I must admit that much of the news from the world today is “dark side material”. Especially when it comes to politics. There just seems to be nothing good happening there recently.

We shouldn’t drop out entirely from our political processes, but instead we need to take them in small doses. Kinda like a drone level view. But one thing we do HAVE to do is to turn out on Election Day 2020 to have our collective say on who we want to lead our country, and maybe secondarily how long we want it to survive.

Rule #8 – Take The Dark Side in Small Doses.

Seeking a Joyous Journey – Find Something

I’m going to let you in on my secret of life.  It has taken me seven decades of continuous searching to discover this secret.

Find something you might enjoy and then do it.

But maybe the real secret is to find the things you don’t enjoy and get rid of them as soon as possible. Personally looking at the back end of the process, I have found that the most freeing time in life starts with your retirement from the working world. This is a time you are no longer shackled to that 9 – 5 job. You can do whatever you want. Don’t spend too much of it in procrastinating indecision. If you don’t know what you want just pick something and if that doesn’t work out then throw it away and try something else.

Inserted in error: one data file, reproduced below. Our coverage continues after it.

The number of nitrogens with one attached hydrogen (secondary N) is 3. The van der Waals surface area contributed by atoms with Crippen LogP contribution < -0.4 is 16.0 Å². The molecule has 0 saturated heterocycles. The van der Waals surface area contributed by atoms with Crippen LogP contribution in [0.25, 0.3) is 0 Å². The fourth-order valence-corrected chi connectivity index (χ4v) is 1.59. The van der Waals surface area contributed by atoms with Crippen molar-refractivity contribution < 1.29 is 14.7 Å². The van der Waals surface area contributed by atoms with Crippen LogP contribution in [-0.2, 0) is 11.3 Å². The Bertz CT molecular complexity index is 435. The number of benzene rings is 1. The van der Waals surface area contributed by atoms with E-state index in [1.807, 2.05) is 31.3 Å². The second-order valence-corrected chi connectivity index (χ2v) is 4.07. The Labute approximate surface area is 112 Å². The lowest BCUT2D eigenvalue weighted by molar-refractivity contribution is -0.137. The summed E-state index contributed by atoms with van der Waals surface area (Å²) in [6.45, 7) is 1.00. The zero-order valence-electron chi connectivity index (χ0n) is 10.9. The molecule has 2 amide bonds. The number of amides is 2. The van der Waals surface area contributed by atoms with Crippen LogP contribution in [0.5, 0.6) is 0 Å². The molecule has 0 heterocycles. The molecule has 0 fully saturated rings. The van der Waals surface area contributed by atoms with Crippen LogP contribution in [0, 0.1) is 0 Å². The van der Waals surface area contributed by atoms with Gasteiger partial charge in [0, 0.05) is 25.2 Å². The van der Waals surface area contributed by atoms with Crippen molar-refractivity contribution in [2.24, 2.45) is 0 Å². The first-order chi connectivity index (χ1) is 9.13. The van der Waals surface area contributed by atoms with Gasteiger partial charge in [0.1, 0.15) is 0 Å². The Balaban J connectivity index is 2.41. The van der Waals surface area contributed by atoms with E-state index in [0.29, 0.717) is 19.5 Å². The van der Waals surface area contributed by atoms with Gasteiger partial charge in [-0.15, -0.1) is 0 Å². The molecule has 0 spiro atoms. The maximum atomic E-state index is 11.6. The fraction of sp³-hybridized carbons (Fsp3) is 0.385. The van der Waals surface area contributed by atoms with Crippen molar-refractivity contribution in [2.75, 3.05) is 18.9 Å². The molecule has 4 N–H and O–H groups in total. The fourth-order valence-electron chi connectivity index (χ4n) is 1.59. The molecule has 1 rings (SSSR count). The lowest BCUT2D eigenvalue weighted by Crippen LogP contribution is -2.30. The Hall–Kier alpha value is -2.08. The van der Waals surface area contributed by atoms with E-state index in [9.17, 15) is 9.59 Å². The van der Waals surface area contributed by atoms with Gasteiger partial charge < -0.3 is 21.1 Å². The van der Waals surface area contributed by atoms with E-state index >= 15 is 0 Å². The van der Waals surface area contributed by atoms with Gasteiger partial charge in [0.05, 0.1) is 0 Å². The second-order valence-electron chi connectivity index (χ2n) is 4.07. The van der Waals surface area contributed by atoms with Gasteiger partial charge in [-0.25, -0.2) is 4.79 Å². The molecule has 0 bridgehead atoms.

I have been retired from the corporate world almost twenty years now and I have tried scores of things that I thought might give me joy. I have settled on a half dozen or so that indeed make me jump out of bed in the morning, at least when my back and knees let me, to tackle each day! One of those things is, of course, RJsCorner. I can’t wait to browse the Internet each morning for things that catch my attention and might also be of interest to you. I can’t wait tohave my say about them. I can’t wait to give you some of the lessons I have learned in life.